Means-plus-function language in claims can be a helpful tool for patent practitioners, such as in computer-related technologies. However, if the patent practitioner is not careful in drafting the specification and claims, numerous traps await in what seems to be constantly evolving decisions from the Federal Circuit. Even if the patent practitioner is careful in following current precedent, it may be discovered many years later that such claims fail for some unforeseen reason. Such an unforeseen reason is illustrated in a recent non-precedential decision from the Federal Circuit, In re Avid Identification Systems, Inc., 2013 U.S. App. LEXIS 438 (Fed. Cir. 2013).
In Avid, the Federal Circuit apparently creates a new first step in determining whether 35 USC §112, 6th paragraph (pre-AIA) applies, i.e., whether the inventor/patentee first argues for its application. This new first step seems to conflict with prior precedent set forth in In re Donaldson.
Avid’s patent 5,499,017 (the ‘017 Patent) has claim 1 reciting “a means for permanently storing data in an unalterable fashion….” A patent practitioner would presumably recognize this phrase as a means-plus-function element. On appeal after a reexamination decision of invalidity over cited prior art, neither the inventor nor the Board of Appeals and Interferences (“Board”) explicitly addressed the application of §112, ¶6. Instead, the Board applied the “broadest reasonable interpretation” to “unalterable” data. The Federal Circuit agreed with the Board’s use of “broadest reasonable interpretation” and did not analyze the claimed “means for permanently storing” under §112, ¶6. What happened to the Federal Circuit’s holding in In re Donaldson chastising the PTO for incorrectly applying the broadest reasonable interpretation instead of applying the statutorily mandated interpretation of §112, ¶6 for a means-plus-function claim element?
When an element is claimed using language falling under the scope of §112, ¶6, the specification must be consulted to determine the structure, material, or acts corresponding to the function recited in means-plus-function element in the claim. As emphasized by the Federal Circuit, “the ‘broadest reasonable interpretation’ that an examiner may give means-plus-function language is that statutorily mandated in paragraph six…, the PTO may not disregard the structure disclosed in the specification corresponding to such language when rendering a patentability determination.” In re Donaldson, 16 F.3d 1189, 1194 (Fed. Cir. 1994)(en banc); see also, MPEP 2182, 8th Ed. (August 2012). But here, the Federal Circuit held that there was no error in the Board’s reliance on the broadest reasonable interpretation for language appearing in a seemingly means-plus-function claim element.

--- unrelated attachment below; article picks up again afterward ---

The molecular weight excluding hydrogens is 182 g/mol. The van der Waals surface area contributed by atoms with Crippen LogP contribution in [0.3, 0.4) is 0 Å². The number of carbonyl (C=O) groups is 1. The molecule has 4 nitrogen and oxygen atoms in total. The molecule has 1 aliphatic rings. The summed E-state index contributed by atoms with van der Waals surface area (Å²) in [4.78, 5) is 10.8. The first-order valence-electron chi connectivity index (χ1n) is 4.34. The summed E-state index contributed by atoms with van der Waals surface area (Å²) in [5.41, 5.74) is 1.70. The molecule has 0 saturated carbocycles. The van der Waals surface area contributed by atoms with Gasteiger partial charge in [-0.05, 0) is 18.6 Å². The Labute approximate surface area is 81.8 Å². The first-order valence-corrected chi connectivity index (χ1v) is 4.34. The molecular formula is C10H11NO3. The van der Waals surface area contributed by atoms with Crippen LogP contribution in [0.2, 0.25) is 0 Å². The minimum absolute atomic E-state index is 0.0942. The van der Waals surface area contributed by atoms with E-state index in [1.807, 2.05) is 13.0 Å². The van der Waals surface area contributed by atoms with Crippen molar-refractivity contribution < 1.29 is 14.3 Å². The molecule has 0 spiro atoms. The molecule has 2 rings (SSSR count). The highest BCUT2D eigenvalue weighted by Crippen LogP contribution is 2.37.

Generally, the first step in analyzing a means-plus-function limitation is to determine whether §112, ¶6 applies. Kemco Sales, Inc. v. Control Papers Co., 208 F.3d 1352, 1361 (Fed. Cir. 2000). There is a rebuttable presumption that §112, ¶6 applies when the inventor used the phrase “means for.” Inventio AG v. Thyssenkrup Elevator Ams. Corp., 649 F.3d 1350, 1356 (Fed. Cir. 2011); York Prods. Inc. v. Central Tractor, 99 F.3d 1568, 1574 (Fed. Cir. 1996). Avid’s “means for permanently storing” should have triggered such a rebuttable presumption for application of §112, ¶6. But the Federal Circuit does not even get that far. The Federal Circuit apparently creates a new “first” step in analyzing a means-plus-function limitation – whether the inventor/patentee explicitly argues for application of §112, ¶6. This is the only difference between Avid’s case and In re Donaldson. Here, the inventor/patentee never explicitly argued for application of §112, ¶6. The inventor did in In re Donaldson.
During the prosecution of the reexamination, the appellant repeatedly made reference to the meaning of the disputed term by reference to disclosures in the specification, but the appellant never explicitly argued that §112, ¶6 applied. Perhaps the appellant had assumed that the Board was analyzing the claim terms under §112, ¶6 as required by In re Donaldson. The majority opinion, however, dismissed Avid’s argument because Avid did not fully raise this point at the Board, stating “appellant cannot prevail by arguing alleged technical flaws in the PTO’s procedure when it has itself failed to comply with its own procedural obligations.” Apparently, meeting “procedural obligations” includes not only pointing out the disclosures in the specification in support of the corresponding structures as Avid had done, but also explicitly arguing that §112, ¶6 applies.